Mainstream audiences are asked to believe in a different story, but which, no matter how unlikely, could take place in our world. Science Fiction audiences are asked to believe in a different world, with its own rules that are not our rules.

But here is the crux: a disciplined Science Fiction story, called Hard SF or Campbellian SF (as John W Campbell, Jr, influential editor of Analog magazine is the first to have formulated the definition), asks the audience to believe in a world whose rules, albeit different, could be extrapolated from our own. In Campbellian SF the scientific disciplines, applied technology, and the laws of nature by which they operate, violate no currently known rules of science, but are speculations, either sober or wild, which have a reasonable footing in our own world as we know it.

Soft SF is where the speculation has little or no relation to currently known science; Space Opera is an adventure tale which uses science fiction props and settings, but with no actual scientific speculation; Fantasy takes place in worlds where the rules of the world are like those in which our pre-scientific ancestors believed, a world of magic, elves and unicorns, witches and pagan gods. Elf Opera is one were the props and settings of Fantasy are used, but the magic is treated as technology, lacking any glamour, and provoking no awe.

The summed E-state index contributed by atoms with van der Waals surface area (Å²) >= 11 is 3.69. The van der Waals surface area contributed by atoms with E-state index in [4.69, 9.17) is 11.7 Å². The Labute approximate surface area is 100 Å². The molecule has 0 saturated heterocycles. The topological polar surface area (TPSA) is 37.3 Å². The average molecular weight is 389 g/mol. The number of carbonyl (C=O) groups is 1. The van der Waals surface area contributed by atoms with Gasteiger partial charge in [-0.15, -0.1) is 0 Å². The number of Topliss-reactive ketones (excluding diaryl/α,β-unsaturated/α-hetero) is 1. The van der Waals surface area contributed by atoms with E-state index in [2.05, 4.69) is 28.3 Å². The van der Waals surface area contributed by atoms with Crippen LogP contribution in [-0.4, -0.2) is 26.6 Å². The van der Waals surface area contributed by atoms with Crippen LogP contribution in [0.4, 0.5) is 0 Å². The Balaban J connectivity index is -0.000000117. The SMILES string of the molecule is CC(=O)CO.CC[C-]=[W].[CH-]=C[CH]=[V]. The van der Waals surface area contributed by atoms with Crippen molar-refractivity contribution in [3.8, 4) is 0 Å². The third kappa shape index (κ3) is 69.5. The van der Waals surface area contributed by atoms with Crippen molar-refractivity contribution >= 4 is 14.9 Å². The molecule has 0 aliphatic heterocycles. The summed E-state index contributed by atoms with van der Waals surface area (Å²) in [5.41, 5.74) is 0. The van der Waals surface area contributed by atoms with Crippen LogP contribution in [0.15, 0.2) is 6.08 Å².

Most science fiction films from Fritz Lang’s METROPOLIS onward used every trick in the stage magician’s black bag to supply the imagined worlds of tomorrow with props and settings, everything from miniatures and matte paintings on mirrors to modern computer graphics to produce the visual splendor of the world of tomorrow.

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The unparalleled success of STAR WARS brought the science fiction film into the respectable mainstream, but unlike its predecessors, such as THE DAY THE EARTH STOOD STILL or FOBIDDEN PLANET, the emphasis was on the pageantry and special effects. It was a space fairy tale and meant to be understood as such, taking place in a galaxy long, long ago and far, far away.

Those who criticized STAR WARS for depicting space combat as World War One aerial dogfights as ships with wings make roaring banked turns in a vacuum and making the Kessel run in under twelve parsecs were not getting into the spirit of the thing: one might as well criticize THE HOBBIT for portraying a dragon as a flying and fire-breathing monster instead of a twelve-foot long crocodile. When the rules of fairy tale apply, the critic must use the yardstick of fairyland to judge its worth; when the rules of Hard SF apply, the critic must use the yardstick of Analog Magazine to judge its worth.

If the work of one sort of story does not appeal to you, that is, if your taste is such that even the best executed work using the yardstick of fairyland or Analog fails to entertain you, then depart from the genre with all goodwill. Our tales are not for you.